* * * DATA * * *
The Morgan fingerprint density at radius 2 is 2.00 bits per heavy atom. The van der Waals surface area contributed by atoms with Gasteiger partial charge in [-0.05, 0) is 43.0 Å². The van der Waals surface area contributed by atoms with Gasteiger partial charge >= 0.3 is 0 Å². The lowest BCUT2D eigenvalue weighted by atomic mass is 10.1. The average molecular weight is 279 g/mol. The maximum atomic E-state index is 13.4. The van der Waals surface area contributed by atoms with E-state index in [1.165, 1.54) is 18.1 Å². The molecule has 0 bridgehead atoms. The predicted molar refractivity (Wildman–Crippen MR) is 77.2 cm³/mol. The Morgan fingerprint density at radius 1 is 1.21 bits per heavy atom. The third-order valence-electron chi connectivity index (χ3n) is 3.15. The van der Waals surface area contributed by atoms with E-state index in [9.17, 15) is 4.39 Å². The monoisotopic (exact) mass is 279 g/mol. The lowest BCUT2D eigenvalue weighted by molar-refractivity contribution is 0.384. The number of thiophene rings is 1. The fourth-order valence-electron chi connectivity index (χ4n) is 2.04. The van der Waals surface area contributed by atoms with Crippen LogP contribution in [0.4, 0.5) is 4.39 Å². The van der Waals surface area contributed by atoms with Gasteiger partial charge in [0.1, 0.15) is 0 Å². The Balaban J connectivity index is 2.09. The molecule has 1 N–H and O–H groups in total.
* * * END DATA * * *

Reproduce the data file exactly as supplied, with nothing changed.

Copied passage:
The Morgan fingerprint density at radius 2 is 2.00 bits per heavy atom. The van der Waals surface area contributed by atoms with Gasteiger partial charge in [-0.05, 0) is 43.0 Å². The van der Waals surface area contributed by atoms with Gasteiger partial charge >= 0.3 is 0 Å². The lowest BCUT2D eigenvalue weighted by atomic mass is 10.1. The average molecular weight is 279 g/mol. The maximum atomic E-state index is 13.4. The van der Waals surface area contributed by atoms with E-state index in [1.165, 1.54) is 18.1 Å². The molecule has 0 bridgehead atoms. The predicted molar refractivity (Wildman–Crippen MR) is 77.2 cm³/mol. The Morgan fingerprint density at radius 1 is 1.21 bits per heavy atom. The third-order valence-electron chi connectivity index (χ3n) is 3.15. The van der Waals surface area contributed by atoms with E-state index in [9.17, 15) is 4.39 Å². The monoisotopic (exact) mass is 279 g/mol. The lowest BCUT2D eigenvalue weighted by molar-refractivity contribution is 0.384. The number of thiophene rings is 1. The fourth-order valence-electron chi connectivity index (χ4n) is 2.04. The van der Waals surface area contributed by atoms with Crippen LogP contribution in [0.4, 0.5) is 4.39 Å². The van der Waals surface area contributed by atoms with Gasteiger partial charge in [0.1, 0.15) is 0 Å². The Balaban J connectivity index is 2.09. The molecule has 1 N–H and O–H groups in total.